January 1st 2005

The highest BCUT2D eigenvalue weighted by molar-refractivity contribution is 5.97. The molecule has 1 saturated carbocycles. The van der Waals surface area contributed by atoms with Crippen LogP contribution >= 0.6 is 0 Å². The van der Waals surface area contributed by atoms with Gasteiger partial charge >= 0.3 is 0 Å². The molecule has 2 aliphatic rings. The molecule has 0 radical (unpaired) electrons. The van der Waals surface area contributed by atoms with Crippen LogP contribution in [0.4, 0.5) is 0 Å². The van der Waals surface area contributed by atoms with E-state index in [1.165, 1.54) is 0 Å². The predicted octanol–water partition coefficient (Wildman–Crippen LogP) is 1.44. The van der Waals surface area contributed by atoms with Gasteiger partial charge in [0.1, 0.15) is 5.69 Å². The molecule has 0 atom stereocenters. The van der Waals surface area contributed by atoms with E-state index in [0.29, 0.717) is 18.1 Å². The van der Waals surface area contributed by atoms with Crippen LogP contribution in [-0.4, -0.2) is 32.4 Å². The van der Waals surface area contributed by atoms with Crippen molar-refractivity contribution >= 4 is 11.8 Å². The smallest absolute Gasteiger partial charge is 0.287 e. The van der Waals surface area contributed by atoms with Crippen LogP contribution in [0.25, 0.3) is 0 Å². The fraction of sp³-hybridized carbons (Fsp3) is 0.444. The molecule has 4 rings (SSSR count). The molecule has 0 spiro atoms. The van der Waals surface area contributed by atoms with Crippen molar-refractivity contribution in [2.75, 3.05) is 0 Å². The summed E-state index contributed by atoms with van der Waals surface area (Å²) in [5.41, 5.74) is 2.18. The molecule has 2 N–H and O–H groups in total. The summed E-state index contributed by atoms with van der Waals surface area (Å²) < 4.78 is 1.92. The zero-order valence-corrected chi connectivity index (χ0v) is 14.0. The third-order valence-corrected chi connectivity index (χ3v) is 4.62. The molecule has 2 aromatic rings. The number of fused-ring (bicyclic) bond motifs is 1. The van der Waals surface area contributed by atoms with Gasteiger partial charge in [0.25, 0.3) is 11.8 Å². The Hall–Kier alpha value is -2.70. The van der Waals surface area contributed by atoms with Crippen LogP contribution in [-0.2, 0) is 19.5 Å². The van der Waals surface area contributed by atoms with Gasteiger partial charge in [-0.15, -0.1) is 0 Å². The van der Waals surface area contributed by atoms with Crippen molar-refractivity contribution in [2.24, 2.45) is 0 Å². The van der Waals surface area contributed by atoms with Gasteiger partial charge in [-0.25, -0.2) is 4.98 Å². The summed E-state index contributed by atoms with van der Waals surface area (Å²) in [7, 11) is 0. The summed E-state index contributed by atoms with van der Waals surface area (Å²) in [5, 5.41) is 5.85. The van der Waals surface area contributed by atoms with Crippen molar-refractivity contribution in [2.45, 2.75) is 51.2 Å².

Vaccines are a promising but still experimental treatment for melanoma.They are intended to stimulate immune responses against melanomaand by so doing, increase resistance against and slow the progressionof this cancer. Key requirements for vaccines to be effectiveare that they contain antigens that can stimulate tumor-protective immuneresponses and that some of these antigens are present on thetumor to be treated. Unfortunately, these antigens are still not known.To circumvent this problem, polyvalent vaccines can be constructedcontaining a broad array of melanoma-associated antigens. Severalstrategies are available to construct such polyvalent vaccines; each hasadvantages and disadvantages. Clinical trials have shown that vaccinesare safe to use and have much less toxicity than current therapy formelanoma. Vaccines can stimulate both antibody and T-cell responsesagainst melanoma, with the type of response induced, its frequency,and its magnitude depending on the vaccine and the adjuvant agentused. A growing body of evidence suggests that vaccines can be clinicallyeffective. This evidence includes correlations between vaccineinducedantibody or T-cell responses and improved clinical outcome,clearance of melanoma markers from the circulation, improved survivalcompared to historical controls, and most convincingly, two randomizedtrials in which the recurrence-free survival of vaccine-treatedpatients was significantly longer than that of control groups.